No Evidence for Posttreatment Effects of Vitamin D and Calcium Supplementation on Risk of Colorectal Adenomas in a Randomized Trial
Cancer Prevention Research DOI: 10.1158/1940-6207.CAPR-19-0023
Audrey H. Calderwood, John A. Baron, Leila A. Mott, Dennis J. Ahnen, Roberd M. Bostick, Jane C. Figueiredo, Michael N. Passarelli, Judy R. Rees, Douglas J. Robertson and Elizabeth L. Barry
That they used only a paltry 1,000 IU was hidden deep inside of the PDF
- "Following eligibility screening and a 56-84 day placebo run-in period, 2259 participants were randomly assigned in a partial 2 x 2 factorial design to receive vitamin D3 (1000 IU/day), calcium carbonate (1200 mg elemental calcium/day), both agents, or placebo only (full factorial randomization). "
- A few diseases are PREVENTED by 1,000 IU of vitamin D, but I cannot recall any which are TREATED by that small of a dose. Founder of VitaminDWiki April 2019
- Advanced Colorectal Cancer survival is increased somewhat with 4,000 IU of vitamin D – RCT April 2019
- Colon cancer patients with high vitamin D live 1 year longer – June 2015
- Colon cancer – how vitamin D prevents and treats it – Nov 2014
- Overview Cancer-Colon and vitamin D
- Colorectal Cancer recurrence not prevented by 1,000 IU of vitamin D – meta-analysis Dec 2016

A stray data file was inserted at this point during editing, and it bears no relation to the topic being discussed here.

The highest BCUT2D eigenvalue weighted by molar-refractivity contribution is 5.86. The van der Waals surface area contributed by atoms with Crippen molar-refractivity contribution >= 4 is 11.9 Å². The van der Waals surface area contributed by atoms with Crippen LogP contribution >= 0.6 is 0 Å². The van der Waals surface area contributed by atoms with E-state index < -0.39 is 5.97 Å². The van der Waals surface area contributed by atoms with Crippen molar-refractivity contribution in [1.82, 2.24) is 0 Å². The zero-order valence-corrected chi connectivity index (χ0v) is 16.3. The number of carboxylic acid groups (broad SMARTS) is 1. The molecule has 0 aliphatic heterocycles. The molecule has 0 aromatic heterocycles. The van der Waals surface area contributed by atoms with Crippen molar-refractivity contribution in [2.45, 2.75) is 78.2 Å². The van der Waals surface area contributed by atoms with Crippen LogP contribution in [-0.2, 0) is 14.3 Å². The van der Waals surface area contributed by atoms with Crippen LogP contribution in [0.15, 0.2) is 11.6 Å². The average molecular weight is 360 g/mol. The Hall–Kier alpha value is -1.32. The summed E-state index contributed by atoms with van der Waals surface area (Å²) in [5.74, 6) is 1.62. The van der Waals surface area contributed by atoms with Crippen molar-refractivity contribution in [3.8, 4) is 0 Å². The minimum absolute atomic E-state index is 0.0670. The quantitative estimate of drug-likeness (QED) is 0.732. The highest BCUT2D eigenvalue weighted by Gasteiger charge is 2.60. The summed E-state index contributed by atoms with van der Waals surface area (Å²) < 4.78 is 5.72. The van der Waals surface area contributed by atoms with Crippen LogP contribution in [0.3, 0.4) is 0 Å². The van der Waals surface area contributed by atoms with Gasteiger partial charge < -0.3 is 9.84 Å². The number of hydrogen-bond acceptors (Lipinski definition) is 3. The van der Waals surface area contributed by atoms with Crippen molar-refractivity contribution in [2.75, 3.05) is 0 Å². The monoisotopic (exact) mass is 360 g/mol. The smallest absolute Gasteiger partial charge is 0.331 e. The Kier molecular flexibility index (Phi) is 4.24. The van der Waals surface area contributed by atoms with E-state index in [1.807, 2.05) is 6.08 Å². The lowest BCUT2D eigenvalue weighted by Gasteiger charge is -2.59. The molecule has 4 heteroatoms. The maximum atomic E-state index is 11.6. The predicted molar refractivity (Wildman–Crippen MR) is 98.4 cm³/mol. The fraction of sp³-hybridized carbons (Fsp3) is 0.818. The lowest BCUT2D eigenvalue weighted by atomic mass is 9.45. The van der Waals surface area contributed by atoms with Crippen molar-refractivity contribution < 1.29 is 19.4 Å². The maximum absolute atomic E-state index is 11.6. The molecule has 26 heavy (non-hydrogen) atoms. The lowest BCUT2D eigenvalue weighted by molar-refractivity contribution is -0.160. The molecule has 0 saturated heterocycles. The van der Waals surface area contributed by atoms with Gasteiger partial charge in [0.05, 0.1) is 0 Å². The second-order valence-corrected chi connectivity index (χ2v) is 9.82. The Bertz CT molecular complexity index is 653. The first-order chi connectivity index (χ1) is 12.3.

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Vitamin D and calcium supplementation are postulated to have chemopreventive effects against colorectal neoplasia, yet in our previously reported randomized trial, there was no overall efficacy of calcium and/or vitamin D3 against colorectal adenoma recurrence. It is possible vitamin D3 and calcium chemopreventive effects are not detectable until beyond the 3- to 5-year follow-up captured in that trial. Accordingly, we explored possible vitamin D and calcium effects on posttreatment (observational) adenoma occurrence. In this secondary analysis of the observational follow-up phase of the Vitamin D/Calcium Polyp Prevention Study, participants who completed the treatment phase were invited to be followed for one additional surveillance colonoscopy cycle. We evaluated adenoma occurrence risk at surveillance colonoscopy, with a mean of 55 ± 15 months after treatment follow-up, according to randomized treatment with vitamin D versus no vitamin D, calcium versus no calcium, and calcium plus vitamin D versus calcium alone. Secondary outcomes included advanced and multiple adenomas. Among the 1,121 participants with observational follow-up, the relative risk (95% confidence interval, CI) of any adenoma was 1.04 (0.93–1.17) for vitamin D versus no vitamin D; 0.95 (0.84–1.08) for calcium versus no calcium; 1.07 (0.91–1.25) for calcium plus vitamin D versus calcium; and 0.96 (0.81–1.15) for calcium plus vitamin D versus neither. Risks of advanced or multiple adenomas also did not differ by treatment. Our results do not support an association between supplemental calcium and/or vitamin D3 for 3 to 5 years and risk of recurrent colorectal adenoma at an average of 4.6 years after treatment.